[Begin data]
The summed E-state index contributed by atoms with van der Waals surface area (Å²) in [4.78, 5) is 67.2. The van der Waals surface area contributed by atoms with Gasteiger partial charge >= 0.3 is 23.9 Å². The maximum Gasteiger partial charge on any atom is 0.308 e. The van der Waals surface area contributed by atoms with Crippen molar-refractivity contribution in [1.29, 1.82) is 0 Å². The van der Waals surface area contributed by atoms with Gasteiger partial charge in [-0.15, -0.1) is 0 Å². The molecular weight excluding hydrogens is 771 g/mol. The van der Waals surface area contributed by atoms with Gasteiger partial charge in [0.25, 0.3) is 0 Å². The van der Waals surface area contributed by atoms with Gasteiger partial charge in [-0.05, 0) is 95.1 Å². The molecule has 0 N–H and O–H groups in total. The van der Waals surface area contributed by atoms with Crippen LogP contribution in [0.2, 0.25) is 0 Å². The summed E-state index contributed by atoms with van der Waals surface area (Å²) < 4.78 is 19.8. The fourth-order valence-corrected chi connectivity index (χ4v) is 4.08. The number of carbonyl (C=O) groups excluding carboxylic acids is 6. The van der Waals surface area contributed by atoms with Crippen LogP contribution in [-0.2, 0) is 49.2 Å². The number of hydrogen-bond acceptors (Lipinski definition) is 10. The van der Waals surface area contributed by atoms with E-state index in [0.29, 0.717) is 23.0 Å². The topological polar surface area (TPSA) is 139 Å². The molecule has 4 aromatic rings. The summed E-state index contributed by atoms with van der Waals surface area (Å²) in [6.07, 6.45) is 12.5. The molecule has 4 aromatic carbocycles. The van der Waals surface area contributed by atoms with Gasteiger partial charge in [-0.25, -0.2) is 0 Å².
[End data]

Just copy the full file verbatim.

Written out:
The summed E-state index contributed by atoms with van der Waals surface area (Å²) in [4.78, 5) is 67.2. The van der Waals surface area contributed by atoms with Gasteiger partial charge >= 0.3 is 23.9 Å². The maximum Gasteiger partial charge on any atom is 0.308 e. The van der Waals surface area contributed by atoms with Crippen molar-refractivity contribution in [1.29, 1.82) is 0 Å². The van der Waals surface area contributed by atoms with Gasteiger partial charge in [-0.15, -0.1) is 0 Å². The molecular weight excluding hydrogens is 771 g/mol. The van der Waals surface area contributed by atoms with Gasteiger partial charge in [0.25, 0.3) is 0 Å². The van der Waals surface area contributed by atoms with Gasteiger partial charge in [-0.05, 0) is 95.1 Å². The molecule has 0 N–H and O–H groups in total. The van der Waals surface area contributed by atoms with Crippen LogP contribution in [0.2, 0.25) is 0 Å². The summed E-state index contributed by atoms with van der Waals surface area (Å²) < 4.78 is 19.8. The fourth-order valence-corrected chi connectivity index (χ4v) is 4.08. The number of carbonyl (C=O) groups excluding carboxylic acids is 6. The van der Waals surface area contributed by atoms with Crippen LogP contribution in [-0.2, 0) is 49.2 Å². The number of hydrogen-bond acceptors (Lipinski definition) is 10. The van der Waals surface area contributed by atoms with E-state index in [0.29, 0.717) is 23.0 Å². The topological polar surface area (TPSA) is 139 Å². The molecule has 4 aromatic rings. The summed E-state index contributed by atoms with van der Waals surface area (Å²) in [6.07, 6.45) is 12.5. The molecule has 4 aromatic carbocycles. The van der Waals surface area contributed by atoms with Gasteiger partial charge in [-0.25, -0.2) is 0 Å².